DOJ has expanded its efforts to give more concrete guidance to companies facing FCPA risk to M&A transactions and the question of successor liability.  In a speech on July 25, 2018, at the American Conference Institute’s 9th Global Forum on Anti-Corruption Compliance in High Risk Markets, Deputy Assistant Attorney General Matthew S. Miner highlighted DOJ’s views on successor liability for FCPA violations by acquired companies.[1]  Miner sought to clarify DOJ’s policy regarding the voluntary disclosure of misconduct by successor companies and to highlight the benefits of such disclosure as spelled out in the joint DOJ and SEC FCPA Resource Guide (the “Resource Guide”).[2]  In general, as with other recent pronouncements and actions by DOJ, such as the FCPA Corporate Enforcement Policy,[3] Miner’s speech seemed intended to highlight ways in which firms can gain cooperation credit (up to and including a declination) in FCPA investigations.

The Resource Guide, published in 2012, states that “[a]s a general legal matter, when a company merges with or acquires another company, the successor company assumes the predecessor company’s liabilities . . . and FCPA violations are no exception.”[4]  However, as Miner explained, the Resource Guide also recognizes that “a successor company’s voluntary disclosure, appropriate due diligence, and implementation of an effective compliance program may also decrease the likelihood of an enforcement action regarding an acquired company’s post-acquisition conduct when pre-acquisition due diligence is not possible” and “DOJ . . . will give meaningful credit to companies who undertake these actions, and, in appropriate circumstances, DOJ . . . may consequently decline to bring enforcement actions.”[5]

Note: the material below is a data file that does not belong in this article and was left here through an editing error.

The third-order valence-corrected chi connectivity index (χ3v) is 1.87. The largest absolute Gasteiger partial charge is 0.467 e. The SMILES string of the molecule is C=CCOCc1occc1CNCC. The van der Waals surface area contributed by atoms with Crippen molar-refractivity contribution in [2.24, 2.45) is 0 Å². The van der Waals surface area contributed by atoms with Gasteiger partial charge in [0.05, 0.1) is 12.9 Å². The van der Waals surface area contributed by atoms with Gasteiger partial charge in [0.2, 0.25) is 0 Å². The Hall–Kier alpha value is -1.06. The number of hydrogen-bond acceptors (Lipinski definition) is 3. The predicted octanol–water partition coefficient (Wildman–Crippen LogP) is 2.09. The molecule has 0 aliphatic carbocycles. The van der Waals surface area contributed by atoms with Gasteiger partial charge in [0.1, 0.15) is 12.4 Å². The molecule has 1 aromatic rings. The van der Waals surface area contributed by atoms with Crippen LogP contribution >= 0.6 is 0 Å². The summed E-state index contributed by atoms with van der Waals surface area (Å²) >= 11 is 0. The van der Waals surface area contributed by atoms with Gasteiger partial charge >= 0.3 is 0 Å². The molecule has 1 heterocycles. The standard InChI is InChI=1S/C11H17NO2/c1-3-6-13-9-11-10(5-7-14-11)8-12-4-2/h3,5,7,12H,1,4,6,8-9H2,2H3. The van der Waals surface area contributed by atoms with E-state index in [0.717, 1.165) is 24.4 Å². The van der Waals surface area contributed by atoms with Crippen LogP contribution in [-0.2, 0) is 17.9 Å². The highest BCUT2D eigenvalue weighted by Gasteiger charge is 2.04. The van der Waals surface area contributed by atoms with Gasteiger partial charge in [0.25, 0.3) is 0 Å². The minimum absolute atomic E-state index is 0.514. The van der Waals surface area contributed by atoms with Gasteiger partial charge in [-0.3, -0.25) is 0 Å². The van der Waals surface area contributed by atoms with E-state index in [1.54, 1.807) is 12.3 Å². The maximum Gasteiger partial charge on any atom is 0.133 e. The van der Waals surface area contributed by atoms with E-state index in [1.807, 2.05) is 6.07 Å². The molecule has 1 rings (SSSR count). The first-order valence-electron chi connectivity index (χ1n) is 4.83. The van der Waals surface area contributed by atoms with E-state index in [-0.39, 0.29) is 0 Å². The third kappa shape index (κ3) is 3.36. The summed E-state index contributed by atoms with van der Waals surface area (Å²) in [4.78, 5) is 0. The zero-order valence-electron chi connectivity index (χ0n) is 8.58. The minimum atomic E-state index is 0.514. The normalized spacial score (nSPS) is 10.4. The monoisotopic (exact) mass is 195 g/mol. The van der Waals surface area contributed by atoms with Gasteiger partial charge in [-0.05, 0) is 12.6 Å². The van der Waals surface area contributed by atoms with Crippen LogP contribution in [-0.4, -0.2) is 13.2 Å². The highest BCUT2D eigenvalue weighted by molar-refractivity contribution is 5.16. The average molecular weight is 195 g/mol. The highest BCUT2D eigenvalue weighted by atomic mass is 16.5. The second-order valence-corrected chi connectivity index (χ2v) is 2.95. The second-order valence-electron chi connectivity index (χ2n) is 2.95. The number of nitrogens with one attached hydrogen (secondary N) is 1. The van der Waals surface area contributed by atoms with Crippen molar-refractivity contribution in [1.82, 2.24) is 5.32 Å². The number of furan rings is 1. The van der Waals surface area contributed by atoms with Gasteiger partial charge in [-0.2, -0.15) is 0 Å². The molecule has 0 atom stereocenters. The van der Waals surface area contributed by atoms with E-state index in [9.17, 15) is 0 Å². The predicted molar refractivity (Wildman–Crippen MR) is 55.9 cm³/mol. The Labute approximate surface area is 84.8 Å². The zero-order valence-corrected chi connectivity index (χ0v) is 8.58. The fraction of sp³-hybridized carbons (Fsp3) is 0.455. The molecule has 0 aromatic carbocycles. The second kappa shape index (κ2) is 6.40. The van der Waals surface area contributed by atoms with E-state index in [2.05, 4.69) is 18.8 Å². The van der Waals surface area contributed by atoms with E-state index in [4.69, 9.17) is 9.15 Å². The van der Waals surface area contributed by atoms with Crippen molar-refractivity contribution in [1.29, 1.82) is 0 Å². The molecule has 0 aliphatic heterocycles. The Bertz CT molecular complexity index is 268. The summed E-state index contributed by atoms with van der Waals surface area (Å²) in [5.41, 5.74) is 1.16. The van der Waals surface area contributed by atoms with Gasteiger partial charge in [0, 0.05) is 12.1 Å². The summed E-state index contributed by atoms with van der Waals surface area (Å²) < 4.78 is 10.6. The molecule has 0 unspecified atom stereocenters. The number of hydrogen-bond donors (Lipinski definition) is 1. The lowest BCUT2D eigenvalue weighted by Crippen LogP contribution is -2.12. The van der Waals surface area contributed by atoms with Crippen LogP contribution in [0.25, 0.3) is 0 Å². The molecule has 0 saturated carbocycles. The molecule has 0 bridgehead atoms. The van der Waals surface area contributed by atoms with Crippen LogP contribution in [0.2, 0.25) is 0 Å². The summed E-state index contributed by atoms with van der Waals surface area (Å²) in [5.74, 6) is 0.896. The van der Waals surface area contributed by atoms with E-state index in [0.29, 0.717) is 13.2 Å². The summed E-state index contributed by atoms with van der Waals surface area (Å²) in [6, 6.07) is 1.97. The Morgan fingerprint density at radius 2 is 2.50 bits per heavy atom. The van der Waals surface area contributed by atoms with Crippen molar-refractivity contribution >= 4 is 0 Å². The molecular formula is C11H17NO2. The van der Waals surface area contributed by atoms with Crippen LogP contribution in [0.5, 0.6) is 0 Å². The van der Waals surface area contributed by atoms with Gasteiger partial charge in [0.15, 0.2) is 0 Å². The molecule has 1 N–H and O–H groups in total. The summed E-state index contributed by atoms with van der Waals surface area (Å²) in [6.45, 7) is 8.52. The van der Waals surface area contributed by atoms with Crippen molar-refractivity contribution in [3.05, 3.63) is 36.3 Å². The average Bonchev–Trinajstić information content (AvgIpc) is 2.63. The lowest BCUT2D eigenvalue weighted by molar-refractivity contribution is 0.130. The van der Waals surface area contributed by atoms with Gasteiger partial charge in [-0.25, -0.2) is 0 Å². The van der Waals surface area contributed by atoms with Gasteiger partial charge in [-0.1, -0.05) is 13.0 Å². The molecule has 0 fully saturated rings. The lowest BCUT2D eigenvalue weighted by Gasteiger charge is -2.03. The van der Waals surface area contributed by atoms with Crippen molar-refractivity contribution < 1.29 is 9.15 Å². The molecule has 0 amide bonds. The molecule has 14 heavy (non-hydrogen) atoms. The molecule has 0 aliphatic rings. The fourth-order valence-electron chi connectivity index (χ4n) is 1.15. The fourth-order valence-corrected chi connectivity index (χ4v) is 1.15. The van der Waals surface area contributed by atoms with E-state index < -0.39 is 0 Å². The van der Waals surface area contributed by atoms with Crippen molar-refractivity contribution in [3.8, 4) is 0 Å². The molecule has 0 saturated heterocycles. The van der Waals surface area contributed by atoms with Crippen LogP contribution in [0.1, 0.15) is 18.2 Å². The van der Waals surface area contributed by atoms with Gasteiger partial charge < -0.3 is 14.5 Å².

Miner acknowledged that acquiring companies may want greater clarity as to how DOJ will exercise its discretion to decline prosecution following an M&A event.  He explained his understanding that “‘may’ decline is a significant sticking point for corporate management” in deciding how to proceed in the M&A context.  Miner went on to clarify that the DOJ “intend[s] to apply the principles contained in the FCPA Corporate Enforcement Policy to successor companies that uncover wrongdoing in connection with mergers and acquisitions and thereafter disclose that wrongdoing and provide cooperation, consistent with the terms of the Policy.”[6]

Miner’s remarks suggest that DOJ has prioritized encouraging robust compliance policies and diligence on the part of acquiring companies and ensuring the continued entry of companies into high risk markets and industries.  Miner also advocated the benefits both to industry and the economy when companies with strong compliance cultures uncover wrongdoing, self-report, and cooperate with DOJ and to DOJ when resources that would otherwise be spent investigating an acquired company can be dedicated to other areas.